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Bill Macfadyen: Details Remain Scant on Circumstances of Hiker’s Death

Best of Noozhawk 09.21.12 includes a Melchiori family feud, cyclists on sidewalks, Alexa Tang's funeral and an entrepreneurial opportunity for San Marcos High School

What were you reading on Noozhawk this past week?

1. Hiker Who Died on Romero Canyon Trail Identified as Santa Barbara Woman

Nicole Peters and her three dogs went for a hike on the Romero Canyon Trail in Montecito on Sept. 14. According to authorities, just before 1 p.m. she used her cell phone to call 9-1-1, reporting that she was suffering chest pains and needed medical assistance.

Nicole Peters
Nicole Peters

Rescue teams were dispatched right away but apparently no one knew exactly where she was. Authorities traced the GPS coordinates on her phone to a location about two miles from the top of the trail off East Camino Cielo. Officials say paramedics reached her by helicopter at 2:15 p.m. but she was lying on the remote trail dead, her dogs sitting by her side.

Peters’ body was airlifted from the site. Rescue personnel hiked her dogs to safety, and then turned them over to her boyfriend.

A cause of death has not yet been released, but check back with Noozhawk for more information next week.

Peters, the director of brand operations at Deckers Outdoor Corp. in Goleta, was 36. An avid spear fisher, wind surfer and mountain biker, she graduated from Oregon State University and earned her MBA from Pepperdine University in 2007.

2. Stepmother Sues Mark Melchiori, His Ex-Wife and Construction Company for Alleged Fraud

With a headline like that, readers just had to click on it. And they did, by the thousands. A large number of them also clicked on the Forward button, relaying it out into cyberspace.

So what’s the story? Mark Melchiori, who owns the namesake construction company his late father founded, was sued last month by his stepmother, Linda Melchiori, who alleges fraud and breach of contract over a $100,000 loan she made. Also named in the lawsuit are Melchiori’s former wife, Heather, and Melchiori Construction Co.

One salacious allegation from the filing is a claim that the Melchioris’ divorce earlier this year was a scheme to hide company assets from creditors. Melchiori Construction Co. has faced a string of financial and business challenges since company founder and family patriarch Ugo Melchiori died in 2009.

Linda Melchiori claims the divorce was a way for Heather Melchiori to walk away with $8 million in assets and no debt, leaving Melchiori with $2 million and “enormous debt,” according to a complaint issued by Linda Melchiori’s attorney, Cristi Michelon.

Attorneys for both Melchioris deny the allegations against their clients.

Michael Ring of Ring & Associates, who is representing Heather Melchiori, told Noozhawk’s Lara Cooper that the divorce allegation is “outrageous” and “legally and logically devoid of any merit whatsoever.”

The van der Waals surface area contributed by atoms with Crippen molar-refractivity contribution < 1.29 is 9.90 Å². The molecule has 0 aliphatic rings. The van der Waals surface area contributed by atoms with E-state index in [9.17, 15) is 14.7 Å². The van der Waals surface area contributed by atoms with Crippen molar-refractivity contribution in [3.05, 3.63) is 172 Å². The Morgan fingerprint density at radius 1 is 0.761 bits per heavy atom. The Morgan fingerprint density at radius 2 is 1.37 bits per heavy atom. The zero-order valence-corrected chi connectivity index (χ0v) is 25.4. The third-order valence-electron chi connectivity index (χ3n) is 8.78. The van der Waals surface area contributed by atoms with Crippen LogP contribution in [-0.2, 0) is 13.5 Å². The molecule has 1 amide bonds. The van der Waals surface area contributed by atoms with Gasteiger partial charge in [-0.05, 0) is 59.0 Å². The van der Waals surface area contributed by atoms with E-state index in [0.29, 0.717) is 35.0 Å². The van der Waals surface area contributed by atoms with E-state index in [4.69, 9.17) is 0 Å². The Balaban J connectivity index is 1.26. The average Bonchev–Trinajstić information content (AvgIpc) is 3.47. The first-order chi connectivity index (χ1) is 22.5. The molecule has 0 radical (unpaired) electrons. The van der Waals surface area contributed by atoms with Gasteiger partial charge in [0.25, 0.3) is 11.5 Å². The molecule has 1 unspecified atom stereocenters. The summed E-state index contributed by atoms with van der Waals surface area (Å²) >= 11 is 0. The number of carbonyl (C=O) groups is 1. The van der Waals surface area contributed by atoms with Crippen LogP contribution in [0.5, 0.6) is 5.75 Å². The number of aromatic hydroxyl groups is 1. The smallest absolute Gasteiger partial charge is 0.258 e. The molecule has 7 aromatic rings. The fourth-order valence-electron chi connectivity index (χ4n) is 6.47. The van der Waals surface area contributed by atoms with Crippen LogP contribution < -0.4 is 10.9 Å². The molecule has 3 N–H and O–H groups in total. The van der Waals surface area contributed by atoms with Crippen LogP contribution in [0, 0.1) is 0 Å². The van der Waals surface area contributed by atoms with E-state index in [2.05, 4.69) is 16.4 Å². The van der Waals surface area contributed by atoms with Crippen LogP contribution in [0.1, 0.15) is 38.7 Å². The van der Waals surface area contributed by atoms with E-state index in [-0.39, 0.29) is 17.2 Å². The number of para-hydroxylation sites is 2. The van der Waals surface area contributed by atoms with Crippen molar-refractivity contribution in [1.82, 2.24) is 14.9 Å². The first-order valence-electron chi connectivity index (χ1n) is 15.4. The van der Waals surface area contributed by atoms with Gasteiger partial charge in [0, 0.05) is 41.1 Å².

Melchiori’s attorney, Peter Umhoff of Seed Mackall LLP, rejected all the claims.

“While there are many statements in the lawsuit filed by Ugo Melchiori’s widow with which Mark Melchiori strongly disagrees and which are not factually correct, we are working diligently on behalf of Mr. Melchiori and the Melchiori family to resolve these issues in a professional manner that will be acceptable to all concerned,” he said.

3. Santa Barbara Police Crack Down on Freewheeling Bicyclists

Santa Barbara police rolled up on bicycle scofflaws Sept. 13, issuing 59 citations for illegally riding on downtown sidewalks and other offenses.

Officers said the crackdown was carried out for public-safety reasons. They pointed to a recent report from the California Office of Traffic Safety that ranks Santa Barbara as the fourth most dangerous city of its size in the state for bicycle-related collisions.

Noozhawk readers were quick to have their say.

“I just wish all bicyclist would obey the same rules I do in my car,” sbmother posted. “It happens all the time that they sail thru stop signs, forcing me to throw on my brakes to miss them. It’s really annoying and can be scary at times.”

Larry Saltzman had specifics.

“I remember an excruciatinig close call on De La Vina when I pulled out of a driveway very slowly because my vision was blocked by a hedge,” he commented. “A bicycle come down the sidwalk at fairly high speed and nearly rammed into me. He screamed and yelled at me, but there was no way I could have seen him and he had no business speeding down a sidewalk.

“I also have had bicycles and skate boards come up behind me when I was walking. They are quiet and you don’t always here them, making an accident easy to happen. In short I hope the police keep ticketing law breaking bicylists until they wake up. They are a minority of the bicylists on the road but they are dangerous.”

But blue top saw it differently.